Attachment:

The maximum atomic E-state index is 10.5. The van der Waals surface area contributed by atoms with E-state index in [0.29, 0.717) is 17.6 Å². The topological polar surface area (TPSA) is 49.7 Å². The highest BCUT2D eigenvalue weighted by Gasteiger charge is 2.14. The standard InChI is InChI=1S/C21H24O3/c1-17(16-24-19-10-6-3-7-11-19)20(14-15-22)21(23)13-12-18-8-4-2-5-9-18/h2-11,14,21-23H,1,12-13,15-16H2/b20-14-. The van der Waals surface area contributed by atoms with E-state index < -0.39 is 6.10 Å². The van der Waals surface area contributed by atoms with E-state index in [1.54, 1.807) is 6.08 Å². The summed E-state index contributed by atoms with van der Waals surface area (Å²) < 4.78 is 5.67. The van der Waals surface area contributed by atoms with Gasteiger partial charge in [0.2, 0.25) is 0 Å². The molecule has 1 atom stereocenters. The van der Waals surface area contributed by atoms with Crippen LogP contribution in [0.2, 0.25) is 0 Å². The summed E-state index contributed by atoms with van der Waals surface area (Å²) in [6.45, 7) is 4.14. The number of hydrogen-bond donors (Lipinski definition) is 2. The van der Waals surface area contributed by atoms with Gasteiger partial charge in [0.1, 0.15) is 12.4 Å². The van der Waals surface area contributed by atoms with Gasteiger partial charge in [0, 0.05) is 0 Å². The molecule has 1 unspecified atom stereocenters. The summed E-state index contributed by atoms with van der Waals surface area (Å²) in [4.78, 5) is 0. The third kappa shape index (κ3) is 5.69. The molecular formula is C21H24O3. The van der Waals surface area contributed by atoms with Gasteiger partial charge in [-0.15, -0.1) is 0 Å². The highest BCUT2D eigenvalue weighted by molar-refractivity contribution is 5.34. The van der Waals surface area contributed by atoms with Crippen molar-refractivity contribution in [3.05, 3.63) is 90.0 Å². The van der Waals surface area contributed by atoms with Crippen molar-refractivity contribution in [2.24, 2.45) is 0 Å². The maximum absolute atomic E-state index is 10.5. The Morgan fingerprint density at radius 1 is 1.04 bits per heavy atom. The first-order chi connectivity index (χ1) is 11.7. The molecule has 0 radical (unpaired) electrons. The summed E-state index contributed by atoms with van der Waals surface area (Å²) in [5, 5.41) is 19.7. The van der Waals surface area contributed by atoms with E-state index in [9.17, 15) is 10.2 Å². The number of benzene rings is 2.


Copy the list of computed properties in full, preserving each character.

The maximum atomic E-state index is 10.5. The van der Waals surface area contributed by atoms with E-state index in [0.29, 0.717) is 17.6 Å². The topological polar surface area (TPSA) is 49.7 Å². The highest BCUT2D eigenvalue weighted by Gasteiger charge is 2.14. The standard InChI is InChI=1S/C21H24O3/c1-17(16-24-19-10-6-3-7-11-19)20(14-15-22)21(23)13-12-18-8-4-2-5-9-18/h2-11,14,21-23H,1,12-13,15-16H2/b20-14-. The van der Waals surface area contributed by atoms with E-state index < -0.39 is 6.10 Å². The van der Waals surface area contributed by atoms with E-state index in [1.54, 1.807) is 6.08 Å². The summed E-state index contributed by atoms with van der Waals surface area (Å²) < 4.78 is 5.67. The van der Waals surface area contributed by atoms with Gasteiger partial charge in [0.2, 0.25) is 0 Å². The molecule has 1 atom stereocenters. The van der Waals surface area contributed by atoms with Crippen LogP contribution in [0.2, 0.25) is 0 Å². The summed E-state index contributed by atoms with van der Waals surface area (Å²) in [6.45, 7) is 4.14. The number of hydrogen-bond donors (Lipinski definition) is 2. The van der Waals surface area contributed by atoms with Gasteiger partial charge in [0.1, 0.15) is 12.4 Å². The van der Waals surface area contributed by atoms with Gasteiger partial charge in [0, 0.05) is 0 Å². The molecule has 1 unspecified atom stereocenters. The summed E-state index contributed by atoms with van der Waals surface area (Å²) in [4.78, 5) is 0. The third kappa shape index (κ3) is 5.69. The molecular formula is C21H24O3. The van der Waals surface area contributed by atoms with Gasteiger partial charge in [-0.15, -0.1) is 0 Å². The highest BCUT2D eigenvalue weighted by molar-refractivity contribution is 5.34. The van der Waals surface area contributed by atoms with Crippen molar-refractivity contribution in [3.05, 3.63) is 90.0 Å². The van der Waals surface area contributed by atoms with Crippen molar-refractivity contribution in [2.24, 2.45) is 0 Å². The maximum absolute atomic E-state index is 10.5. The Morgan fingerprint density at radius 1 is 1.04 bits per heavy atom. The first-order chi connectivity index (χ1) is 11.7. The molecule has 0 radical (unpaired) electrons. The summed E-state index contributed by atoms with van der Waals surface area (Å²) in [5, 5.41) is 19.7. The van der Waals surface area contributed by atoms with E-state index in [9.17, 15) is 10.2 Å². The number of benzene rings is 2.